QUESTION: Paul Dandridge (ph) with Channel 2 and Channel 9 in Los Angeles. Having moved away from the debris bin that hit the orbiter, saying it was inconsequential, can we move to the wheel well and that breach. What might possibly, if in fact that was the case, have caused that?

DITTEMORE: I didn't say we had a wheel well breach. All I said is we had some temperature sensor and pressure sensor indications that we lost. Off-scale low, which means they quit working. We did have an indication that on the side of the vehicle -- not in the wheel well -- on the side of the vehicle, we had a 60-degree rise over five minutes. That's not normal.

I really have no temperature rise inside of the main gear well, at all. All I know is that I lost temperature measurements. All I know is I have routing of wire close by. I know that the left side of the vehicle was getting warmer than the right side. And it would be speculation to say that the main landing gear well is my problem. I don't know that yet. I'm giving you that information -- I'm giving you as much information as I have. And that's all I know today.

I have no breach. I have no indicator that says the wheel well got hot. All I am doing is putting together different pieces of the puzzle and trying to understand what it means. And I don't yet have the answer.

QUESTION: Chris Hainbulb (ph) with WFAA TV in Dallas. Texas Governor Rick Perry has reportedly told school administrators in 93 counties not to open the schools until all of them have been fully inspected for debris and guaranteed safe. Did this advice come from NASA? And just how much of a threat does this pose to children?

DITTEMORE: I'm not aware of that report, nor am I aware of any advice that's coming from NASA, relative to the debris, to the governor. But I am -- let me reinforce the fact that pieces of debris can be toxic. And for the safety of the public, the safety of families and children, it is best that you not pick up the debris. It's best that you identify it, locate it and then call the proper authorities. Something that looks innocent could have become contaminated just because of the event. And we certainly don't want anybody to get harmed because of their zealousness to help us.

And so, we're trying to get the word out, to be careful. Call the proper authorities. Don't pick it up. Let the proper authorities move it and tag it appropriately.

HERRING: OK, I'm going to take two more questions here before going to the other center, so we'll take Miles and then...

MILES O'BRIEN, CNN SPACE CORRESPONDENT: Question for Ron from Miles O'Brien at CNN. Ron, what do we know about the specific external tank? Was it a lightweight tank? In other words, a tank that hasn't been used as much of late, because super lightweight tanks have been used for the space station -- and so, how much shelf life did it have? And have you had a chance to look at all about -- and document any of the processes for putting on the foam of this particular tank?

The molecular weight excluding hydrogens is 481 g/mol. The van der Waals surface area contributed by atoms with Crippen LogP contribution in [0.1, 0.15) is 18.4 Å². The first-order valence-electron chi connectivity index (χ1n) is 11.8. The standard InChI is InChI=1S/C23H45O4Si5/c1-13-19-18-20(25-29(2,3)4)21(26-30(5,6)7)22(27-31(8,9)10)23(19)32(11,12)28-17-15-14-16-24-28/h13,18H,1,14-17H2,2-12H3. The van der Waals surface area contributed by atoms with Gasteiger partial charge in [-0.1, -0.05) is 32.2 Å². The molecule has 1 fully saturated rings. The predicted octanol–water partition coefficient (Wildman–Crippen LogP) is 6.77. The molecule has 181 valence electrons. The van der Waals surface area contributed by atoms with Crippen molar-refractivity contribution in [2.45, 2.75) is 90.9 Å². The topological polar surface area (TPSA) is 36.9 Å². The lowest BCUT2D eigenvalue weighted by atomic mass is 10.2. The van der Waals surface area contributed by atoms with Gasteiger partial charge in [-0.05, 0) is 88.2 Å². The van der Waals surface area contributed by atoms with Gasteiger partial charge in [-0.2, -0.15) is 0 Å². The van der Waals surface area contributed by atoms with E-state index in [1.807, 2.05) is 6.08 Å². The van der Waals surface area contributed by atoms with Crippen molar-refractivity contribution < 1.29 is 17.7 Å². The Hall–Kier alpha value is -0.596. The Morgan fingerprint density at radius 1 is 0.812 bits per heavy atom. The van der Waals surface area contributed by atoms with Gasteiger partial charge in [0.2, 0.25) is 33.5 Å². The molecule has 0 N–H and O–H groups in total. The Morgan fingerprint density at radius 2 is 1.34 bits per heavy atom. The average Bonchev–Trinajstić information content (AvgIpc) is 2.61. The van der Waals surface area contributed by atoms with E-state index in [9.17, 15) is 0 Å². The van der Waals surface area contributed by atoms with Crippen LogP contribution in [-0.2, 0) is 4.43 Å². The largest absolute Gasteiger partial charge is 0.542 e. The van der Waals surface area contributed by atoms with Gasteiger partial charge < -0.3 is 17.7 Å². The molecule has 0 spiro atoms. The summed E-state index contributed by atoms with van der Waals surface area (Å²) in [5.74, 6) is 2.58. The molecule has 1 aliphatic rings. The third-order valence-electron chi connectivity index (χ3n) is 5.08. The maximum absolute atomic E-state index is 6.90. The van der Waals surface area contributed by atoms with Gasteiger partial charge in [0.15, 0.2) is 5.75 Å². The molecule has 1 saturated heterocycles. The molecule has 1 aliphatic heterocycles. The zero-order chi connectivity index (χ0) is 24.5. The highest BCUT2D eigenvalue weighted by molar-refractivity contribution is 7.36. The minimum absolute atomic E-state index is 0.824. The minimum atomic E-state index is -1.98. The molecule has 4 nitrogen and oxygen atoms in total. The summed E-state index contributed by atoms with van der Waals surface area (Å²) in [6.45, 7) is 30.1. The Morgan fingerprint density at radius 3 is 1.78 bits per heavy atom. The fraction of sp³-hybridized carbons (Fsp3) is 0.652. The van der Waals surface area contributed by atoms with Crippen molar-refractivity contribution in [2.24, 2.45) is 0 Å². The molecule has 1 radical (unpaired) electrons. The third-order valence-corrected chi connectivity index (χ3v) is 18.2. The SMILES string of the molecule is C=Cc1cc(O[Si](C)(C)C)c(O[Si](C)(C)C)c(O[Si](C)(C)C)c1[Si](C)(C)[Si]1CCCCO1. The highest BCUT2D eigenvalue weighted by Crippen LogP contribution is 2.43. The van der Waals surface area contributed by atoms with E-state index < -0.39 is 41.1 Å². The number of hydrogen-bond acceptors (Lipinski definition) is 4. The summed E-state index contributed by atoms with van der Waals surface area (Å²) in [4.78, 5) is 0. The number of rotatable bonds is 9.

DITTEMORE: We have really two types of tank in our inventory. We have what we call a lightweight tank and a super lightweight tank. The super lightweight tank was developed in our efforts to improve our performance, to gain more cargo lift capability to the station. The lightweight tank is what we flew, consistently, many years ago. And the one that we flew on SDS-107 was one of two that we had in our inventory remaining.

There's no concern about the lightweight tank. It's just different material than the super lightweight. It weighs roughly 6,000 to 7,000 more pounds than the super lightweight tank. But structurally and performance-wise, we had used it for many years and had no reason to doubt its capability.

I don't know, Miles, how long that particular tank had been built, sitting in inventory. We can certainly get that. We have that knowledge. And we have one more tank that's sitting in inventory, of lightweight nature.

QUESTION: Bruce Nichols (ph), "Dallas Morning News," for Ron Dittemore. You told us yesterday that the crew routinely got out of their seats to take pictures as the tank separated. Did they tell you what they saw? Were they able to transmit those pictures? Did they know it could be serious? What did they tell you?

DITTEMORE: We did alert the crew later on that we did have a debris impact from the tank onto the orbiter. We kept them informed of our analysis on the ground. And finally, as we have concluded that it was not going to be anything more than superficial, we alerted the crew to that fact.

I don't recall if we had any conversations from the crew to the ground, relative to the pictures that they took. Bob, do you recall?

CABANA: I don't -- I don't think there were any. Normally, the crew would take the pictures and stow that film, mark it and stow it for early return to Houston upon landing.

DITTEMORE: Especially given the knowledge that it was superficial and inconsequential, they went on with their business, stored the film and knew that we were interested in it as soon as they landed.